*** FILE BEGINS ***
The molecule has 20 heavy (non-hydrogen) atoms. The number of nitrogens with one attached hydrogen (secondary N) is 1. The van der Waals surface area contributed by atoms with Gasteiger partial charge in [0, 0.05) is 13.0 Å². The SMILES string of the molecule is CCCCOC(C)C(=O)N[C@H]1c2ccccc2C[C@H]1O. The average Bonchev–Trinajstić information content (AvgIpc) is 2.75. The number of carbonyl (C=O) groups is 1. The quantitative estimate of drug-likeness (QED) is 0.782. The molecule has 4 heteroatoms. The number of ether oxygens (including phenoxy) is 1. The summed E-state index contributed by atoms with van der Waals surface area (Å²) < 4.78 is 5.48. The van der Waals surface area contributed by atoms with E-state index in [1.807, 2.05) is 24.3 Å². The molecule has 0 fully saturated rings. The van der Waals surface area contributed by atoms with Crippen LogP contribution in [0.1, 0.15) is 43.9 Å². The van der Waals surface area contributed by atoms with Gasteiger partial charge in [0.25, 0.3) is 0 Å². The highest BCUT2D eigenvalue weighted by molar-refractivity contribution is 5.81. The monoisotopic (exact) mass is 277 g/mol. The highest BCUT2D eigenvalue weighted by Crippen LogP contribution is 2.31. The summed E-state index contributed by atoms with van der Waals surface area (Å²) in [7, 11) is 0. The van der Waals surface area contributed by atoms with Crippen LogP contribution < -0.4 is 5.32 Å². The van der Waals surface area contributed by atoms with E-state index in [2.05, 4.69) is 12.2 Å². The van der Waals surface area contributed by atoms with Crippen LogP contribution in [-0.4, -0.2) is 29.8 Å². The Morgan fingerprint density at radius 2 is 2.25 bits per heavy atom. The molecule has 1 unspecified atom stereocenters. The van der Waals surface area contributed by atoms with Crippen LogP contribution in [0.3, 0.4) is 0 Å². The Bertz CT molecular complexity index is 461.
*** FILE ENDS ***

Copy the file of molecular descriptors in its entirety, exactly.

The molecule has 20 heavy (non-hydrogen) atoms. The number of nitrogens with one attached hydrogen (secondary N) is 1. The van der Waals surface area contributed by atoms with Gasteiger partial charge in [0, 0.05) is 13.0 Å². The SMILES string of the molecule is CCCCOC(C)C(=O)N[C@H]1c2ccccc2C[C@H]1O. The average Bonchev–Trinajstić information content (AvgIpc) is 2.75. The number of carbonyl (C=O) groups is 1. The quantitative estimate of drug-likeness (QED) is 0.782. The molecule has 4 heteroatoms. The number of ether oxygens (including phenoxy) is 1. The summed E-state index contributed by atoms with van der Waals surface area (Å²) < 4.78 is 5.48. The van der Waals surface area contributed by atoms with E-state index in [1.807, 2.05) is 24.3 Å². The molecule has 0 fully saturated rings. The van der Waals surface area contributed by atoms with Crippen LogP contribution in [0.1, 0.15) is 43.9 Å². The van der Waals surface area contributed by atoms with Gasteiger partial charge in [0.25, 0.3) is 0 Å². The highest BCUT2D eigenvalue weighted by molar-refractivity contribution is 5.81. The monoisotopic (exact) mass is 277 g/mol. The highest BCUT2D eigenvalue weighted by Crippen LogP contribution is 2.31. The summed E-state index contributed by atoms with van der Waals surface area (Å²) in [7, 11) is 0. The van der Waals surface area contributed by atoms with Crippen LogP contribution < -0.4 is 5.32 Å². The van der Waals surface area contributed by atoms with E-state index in [2.05, 4.69) is 12.2 Å². The van der Waals surface area contributed by atoms with Crippen LogP contribution in [-0.4, -0.2) is 29.8 Å². The Morgan fingerprint density at radius 2 is 2.25 bits per heavy atom. The molecule has 1 unspecified atom stereocenters. The van der Waals surface area contributed by atoms with Crippen LogP contribution in [0.3, 0.4) is 0 Å². The Bertz CT molecular complexity index is 461.